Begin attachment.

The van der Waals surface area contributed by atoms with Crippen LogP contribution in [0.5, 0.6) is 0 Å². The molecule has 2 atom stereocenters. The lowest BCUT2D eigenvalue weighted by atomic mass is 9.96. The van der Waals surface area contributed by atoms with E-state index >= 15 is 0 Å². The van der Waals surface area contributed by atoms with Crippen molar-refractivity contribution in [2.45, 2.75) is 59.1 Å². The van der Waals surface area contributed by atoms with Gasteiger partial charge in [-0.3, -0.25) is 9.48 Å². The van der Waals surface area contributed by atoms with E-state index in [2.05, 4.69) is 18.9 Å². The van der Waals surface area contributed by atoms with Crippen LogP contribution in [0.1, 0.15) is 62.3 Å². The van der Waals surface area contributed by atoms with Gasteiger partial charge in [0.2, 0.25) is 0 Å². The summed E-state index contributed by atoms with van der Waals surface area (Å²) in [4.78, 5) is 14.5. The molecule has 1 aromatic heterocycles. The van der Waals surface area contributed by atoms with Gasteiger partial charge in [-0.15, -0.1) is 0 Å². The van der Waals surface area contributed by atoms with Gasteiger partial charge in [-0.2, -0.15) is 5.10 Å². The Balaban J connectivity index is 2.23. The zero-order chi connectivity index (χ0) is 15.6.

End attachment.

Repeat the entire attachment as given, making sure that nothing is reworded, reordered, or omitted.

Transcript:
The van der Waals surface area contributed by atoms with Crippen LogP contribution in [0.5, 0.6) is 0 Å². The molecule has 2 atom stereocenters. The lowest BCUT2D eigenvalue weighted by atomic mass is 9.96. The van der Waals surface area contributed by atoms with E-state index >= 15 is 0 Å². The van der Waals surface area contributed by atoms with Crippen molar-refractivity contribution in [2.45, 2.75) is 59.1 Å². The van der Waals surface area contributed by atoms with Gasteiger partial charge in [-0.3, -0.25) is 9.48 Å². The van der Waals surface area contributed by atoms with E-state index in [2.05, 4.69) is 18.9 Å². The van der Waals surface area contributed by atoms with Crippen LogP contribution in [0.1, 0.15) is 62.3 Å². The van der Waals surface area contributed by atoms with Gasteiger partial charge in [0.2, 0.25) is 0 Å². The summed E-state index contributed by atoms with van der Waals surface area (Å²) in [4.78, 5) is 14.5. The molecule has 1 aromatic heterocycles. The van der Waals surface area contributed by atoms with Gasteiger partial charge in [-0.15, -0.1) is 0 Å². The van der Waals surface area contributed by atoms with Gasteiger partial charge in [-0.2, -0.15) is 5.10 Å². The Balaban J connectivity index is 2.23. The zero-order chi connectivity index (χ0) is 15.6.